Pa. Democrats file suit in state court to counter election rules case filed by Trump campaign

"There are many of us who represent diverse communities, … [who] understand that it is our duty to stand up, to protect the rights of Pennsylvanians to vote.”

  • Emily Previti/PA Post

Courtesy state Rep. Austin Davis (D-Allegheny)

Democratic legislators announce a lawsuit aimed at blocking efforts by the Trump campaign to impose tighter rules on vote-by-mail and loosen restrictions on the eligibility of poll watchers.

The Pennsylvania Democratic Party is suing the state’s top elections agency and all 67 county election boards over the commonwealth’s vote-by-mail process.

Filed Monday in state court, the case focuses on ballot return deadlines, ballot drop off procedures and other mail-in voting issues. But it also seeks a court order that would essentially counter claims made in the federal lawsuit initiated two weeks ago by President Donald Trump’s re-election campaign.

The Democrats’ suit, for example, seeks to maintain the current requirement that poll watchers reside in the county where they’re working. The Trump campaign’s lawsuit argues that Pennsylvania residents should be able to serve as poll watchers anywhere in the state.

Democrats also are asking the court to clarify that counties can come up with their own ballot collection plans and require counties to accept mail-in ballots submitted without a secrecy envelope. The Trump campaign’s suit in federal court seeks a narrower interpretation in both respect, specifically that ballots must be enclosed in a secrecy envelope to be counted, and that voters can only drop off ballots at an official county election board office (as opposed to satellite dropoff locations).

And the Democrats want the court to hold that ballots postmarked by Election Day can be accepted up to one week after polls close – the same deadline for military and overseas voters (and similar to the extension afforded a handful of counties during the June 2 primary).

State Sen. Sharif Street (D-Philadelphia) appeared alongside other Democratic lawmakers Monday morning on the Capitol steps to announce the lawsuit.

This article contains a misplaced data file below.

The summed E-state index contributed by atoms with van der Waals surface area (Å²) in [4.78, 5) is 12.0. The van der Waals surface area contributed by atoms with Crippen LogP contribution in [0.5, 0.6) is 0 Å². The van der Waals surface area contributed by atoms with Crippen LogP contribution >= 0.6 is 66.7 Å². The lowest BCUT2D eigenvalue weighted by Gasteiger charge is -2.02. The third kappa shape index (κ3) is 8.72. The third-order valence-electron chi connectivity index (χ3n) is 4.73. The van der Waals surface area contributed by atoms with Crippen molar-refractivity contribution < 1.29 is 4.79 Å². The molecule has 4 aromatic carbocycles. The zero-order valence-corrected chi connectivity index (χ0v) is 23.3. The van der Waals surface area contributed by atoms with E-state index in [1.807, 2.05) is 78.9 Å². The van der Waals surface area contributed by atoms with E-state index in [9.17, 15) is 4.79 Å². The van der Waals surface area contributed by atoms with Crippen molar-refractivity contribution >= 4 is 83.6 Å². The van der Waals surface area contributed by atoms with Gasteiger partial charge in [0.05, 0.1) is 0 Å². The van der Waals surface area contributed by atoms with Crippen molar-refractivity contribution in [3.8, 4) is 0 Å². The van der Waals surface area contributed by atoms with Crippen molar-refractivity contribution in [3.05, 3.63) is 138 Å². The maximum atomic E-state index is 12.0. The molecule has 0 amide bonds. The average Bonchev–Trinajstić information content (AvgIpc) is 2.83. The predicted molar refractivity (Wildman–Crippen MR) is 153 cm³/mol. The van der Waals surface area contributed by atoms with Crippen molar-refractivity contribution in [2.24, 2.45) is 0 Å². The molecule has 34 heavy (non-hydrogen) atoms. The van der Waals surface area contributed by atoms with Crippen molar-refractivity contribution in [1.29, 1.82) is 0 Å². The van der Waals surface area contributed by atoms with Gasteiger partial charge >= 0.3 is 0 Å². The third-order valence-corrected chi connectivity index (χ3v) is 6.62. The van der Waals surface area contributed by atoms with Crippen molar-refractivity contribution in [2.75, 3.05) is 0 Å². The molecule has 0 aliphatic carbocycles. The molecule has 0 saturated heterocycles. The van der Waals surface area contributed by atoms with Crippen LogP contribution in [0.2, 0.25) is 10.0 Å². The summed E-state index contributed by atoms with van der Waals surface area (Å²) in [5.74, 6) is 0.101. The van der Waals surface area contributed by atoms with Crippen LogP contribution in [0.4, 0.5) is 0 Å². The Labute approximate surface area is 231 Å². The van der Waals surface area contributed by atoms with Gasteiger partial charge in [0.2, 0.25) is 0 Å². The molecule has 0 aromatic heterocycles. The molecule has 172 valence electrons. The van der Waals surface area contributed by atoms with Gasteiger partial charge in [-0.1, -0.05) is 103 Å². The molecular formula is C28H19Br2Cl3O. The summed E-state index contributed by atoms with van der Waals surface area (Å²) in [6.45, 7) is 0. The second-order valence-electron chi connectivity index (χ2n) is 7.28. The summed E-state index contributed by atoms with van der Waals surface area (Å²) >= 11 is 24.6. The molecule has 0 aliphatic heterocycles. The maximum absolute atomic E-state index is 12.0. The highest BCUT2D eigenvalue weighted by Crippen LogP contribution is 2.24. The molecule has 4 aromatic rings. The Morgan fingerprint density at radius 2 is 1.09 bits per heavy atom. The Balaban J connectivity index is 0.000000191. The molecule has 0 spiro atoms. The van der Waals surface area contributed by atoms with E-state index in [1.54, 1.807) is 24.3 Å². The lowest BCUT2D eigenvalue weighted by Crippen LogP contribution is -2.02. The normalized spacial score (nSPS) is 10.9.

“Pennsylvania is a battleground state and therefore has drawn national attention. But there are many of us who represent diverse communities, … [who] understand that it is our duty to stand up, to protect the rights of Pennsylvanians to vote,” said Street, who’s also vice-president of the state Democratic Party. “The Trump litigation seeks to suppress voting in a number of ways. … This is particularly pernicious in black and brown communities where folks have for years across the country, there’s been a history of people coming in to intimidate voters. There’s been a history of people coming in from the outside to cause voters … to be disenfranchised.”

Street, the state Democratic Party and others bringing the state court case filed a motion to intervene in the Trump campaign’s federal lawsuit late Monday; a coalition of voters and civil rights advocacy groups did the same late Wednesday.

Street and the Democratic Party are bringing the lawsuit along with U.S. Rep. Dwight Evans (D); state Sens. Anthony Williams (D-Delaware/Philadelphia) and Art Haywood (D-Montgomery/Philadelphia); and state Reps. Patty Kim (D-Harrisburg), Malcom Kenyatta (D-Philadelphia), Jordan Harris (D-Philadelphia), Isabella Fitzgerald (D-Philadelphia), Danilo Burgos (D-Philadelphia), Stephen Kinsey (D-Philadelphia), Ed Gainey (D-Allegheny), Austin Davis (D-Allegheny) and Peter Schweyer (D-Lehigh).

Democratic candidates Manuel Guzman Jr., who’s running for the state House, and Nina Ahmad, who’s running for Auditor General, also signed on as plaintiffs.


Editor’s note: This post has been updated to reflect motions to intervene filed by the Pennsylvania Democratic Party Monday and a coalition of advocacy groups Wednesday.

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